If you’re seeking a great watering hole, you’re in luck. Jackson Hole is home to many iconic bars, including the famous Silver Dollar Bar at the Wort Hotel (50 Glenwood Street) and the Million Dollar Cowboy Bar (25 North Cache Street), where visitors can sit on a saddle and revisit the old west.

WHERE TO TAKE IN THE LOCAL ATTRACTIONS // The mountains aren’t Jackson Hole’s only claim to fame. Jill suggests grabbing a Start Bike and wheeling around town to see the famous Antler Arches (2-60 North Cache Street) and “Howdy, Stranger” sign at the top of Grand Teton Pass. She also recommends finding a spot to dip your toe in the Snake River, a local rite of passage.

For a touristy but picture-perfect vantage point, catch a ride in the old-fashioned Stagecoach at the Wooden Shack on Town Square (located at the corner of Broadway and Cache), and then grab some taffy from Yippy I-O Candy (84 East Broadway Avenue).

WHERE TO SHOP // Want to dress like a local? Jill has you covered. First stop: go to HideOut Leathers (40 Center Street) for the leather coat of a lifetime. Then, grab a Copperdot Leather cowhide clutch from BelleCose (48 East Broadway Avenue). Pick up some new Levi’s and a custom pearl shirt from Western Range (36 East Broadway Avenue) and a new pair of cowboy boots from Wyoming Outfitters (12 Center Street). Last but not least, add a custom hat from Christy at Sing Hat Co. or from Sarah at Crown & Brim.

If you’re looking for a keepsake to commemorate the trip or simply seeking out a unique find, there are a variety of retailers to visit during an afternoon shopping excursion. Locals love to find vintage bargains at Womenfolk (140 East Broadway). Headwall Sports (520 U.S. 89) is the perfect place to find a backpack. Pick up a locally-inspired piece, like an antler bowl from Shawn Rivett Designs, at Twenty Two Home (45 East Deloney Avenue). Visit Altitude (48 East Broadway) and shop for a chic new sweater to keep you warm during cool mountain nights. Invest in a pair of Marsell boots from HABITS (35 West Deloney Avenue). Browse the western-chic attire at Rodeo at Teton Village. Or, if you prefer a sparkly souvenir, Jill recommends checking out the Teton Silhouette Ring or Snake River bangles from JC Jewelers Jackson Hole (132 North Cache Street).

WHAT NOT TO MISS // Experience the Jackson Hole Shootout every Monday through Saturday on the town square at 5:45. Saturdays, you’ll want to head to the Farmers Market in Town Square early in the morning and fill your basket with fresh cut flowers from Heides and feast on a breakfast of baked goods and fruit.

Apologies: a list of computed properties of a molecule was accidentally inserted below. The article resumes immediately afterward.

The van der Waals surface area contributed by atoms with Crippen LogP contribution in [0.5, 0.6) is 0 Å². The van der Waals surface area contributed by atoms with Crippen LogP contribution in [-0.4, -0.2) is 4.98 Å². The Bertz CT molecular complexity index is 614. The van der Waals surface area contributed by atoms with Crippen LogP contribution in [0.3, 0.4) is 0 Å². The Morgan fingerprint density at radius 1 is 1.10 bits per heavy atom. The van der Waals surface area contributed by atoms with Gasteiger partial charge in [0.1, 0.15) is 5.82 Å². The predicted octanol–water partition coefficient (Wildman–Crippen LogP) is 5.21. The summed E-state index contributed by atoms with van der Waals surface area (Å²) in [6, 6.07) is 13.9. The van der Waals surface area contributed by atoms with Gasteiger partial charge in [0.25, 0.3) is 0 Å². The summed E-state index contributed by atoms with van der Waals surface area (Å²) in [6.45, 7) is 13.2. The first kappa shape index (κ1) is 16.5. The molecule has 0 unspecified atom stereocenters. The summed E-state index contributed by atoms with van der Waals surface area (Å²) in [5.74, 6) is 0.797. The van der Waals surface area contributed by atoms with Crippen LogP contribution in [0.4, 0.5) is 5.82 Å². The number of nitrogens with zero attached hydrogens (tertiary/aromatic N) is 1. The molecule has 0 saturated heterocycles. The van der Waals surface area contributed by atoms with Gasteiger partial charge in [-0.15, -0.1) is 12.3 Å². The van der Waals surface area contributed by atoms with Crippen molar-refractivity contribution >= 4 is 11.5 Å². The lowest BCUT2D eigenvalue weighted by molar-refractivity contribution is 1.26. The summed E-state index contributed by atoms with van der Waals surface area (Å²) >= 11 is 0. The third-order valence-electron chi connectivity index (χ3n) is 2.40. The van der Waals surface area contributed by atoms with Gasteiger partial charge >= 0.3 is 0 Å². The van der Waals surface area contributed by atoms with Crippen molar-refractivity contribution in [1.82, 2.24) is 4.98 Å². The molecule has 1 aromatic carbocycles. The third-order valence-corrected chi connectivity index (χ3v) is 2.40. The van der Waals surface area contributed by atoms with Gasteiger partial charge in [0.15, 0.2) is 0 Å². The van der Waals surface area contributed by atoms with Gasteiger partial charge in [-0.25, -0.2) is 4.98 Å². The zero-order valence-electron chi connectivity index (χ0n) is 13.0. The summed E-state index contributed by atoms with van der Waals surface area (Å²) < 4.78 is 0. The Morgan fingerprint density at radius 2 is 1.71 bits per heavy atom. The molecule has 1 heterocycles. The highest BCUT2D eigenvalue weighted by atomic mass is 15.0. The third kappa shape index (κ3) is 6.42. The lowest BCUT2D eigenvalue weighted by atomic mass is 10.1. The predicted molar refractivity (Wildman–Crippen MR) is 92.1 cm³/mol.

On Sundays, Jill loves to grab some charcuterie and a bottle of Prosecco  from Bin 22 (200 West Broadway) and head to “The Vill”—what locals call Teton Village—for Concerts on the Commons. Also on Sunday nights, you can experience cowboy “church” by dancing it up at The Stagecoach Bar (5755 West WY-22), where Jill recommends treating yourself to the truffle fries and a longneck.

Wednesday evenings, stop by the People’s Market, a zero-waste, family-friendly event with local food and live music at the base of Snow King, for a local craft beer and pub fare from Roadhouse—or, any day of the week, pick up a six pack from the brewery, head up to Snow King, and crush cans on the summit.

Wednesdays and Saturdays between Memorial Day and Labor Day (plus a few additional dates in July), go full wild west at the Jackson Hole Rodeo (447 Snow King Avenue), a tradition since the first cowboy settlers came to town more than a century ago. Jill is married to a cowboy rancher, and she loves that the Jackson Hole Rodeo delights tourists while also retaining an authentic local appeal. The views of the sun setting over the mountains from the Rodeo Grounds are pretty spectacular, too.

To learn about additional events in Jackson Hole, Jill recommends visiting the Center for the Arts website, as well as the events calendar maintained by nonprofit Center of Wonder. And, of course, follow The Scout Guide Jackson Hole for more insider information.

Photography by Sarah Averill Photography. Find more information about what to do and see in Jackson Hole, Wyoming, here.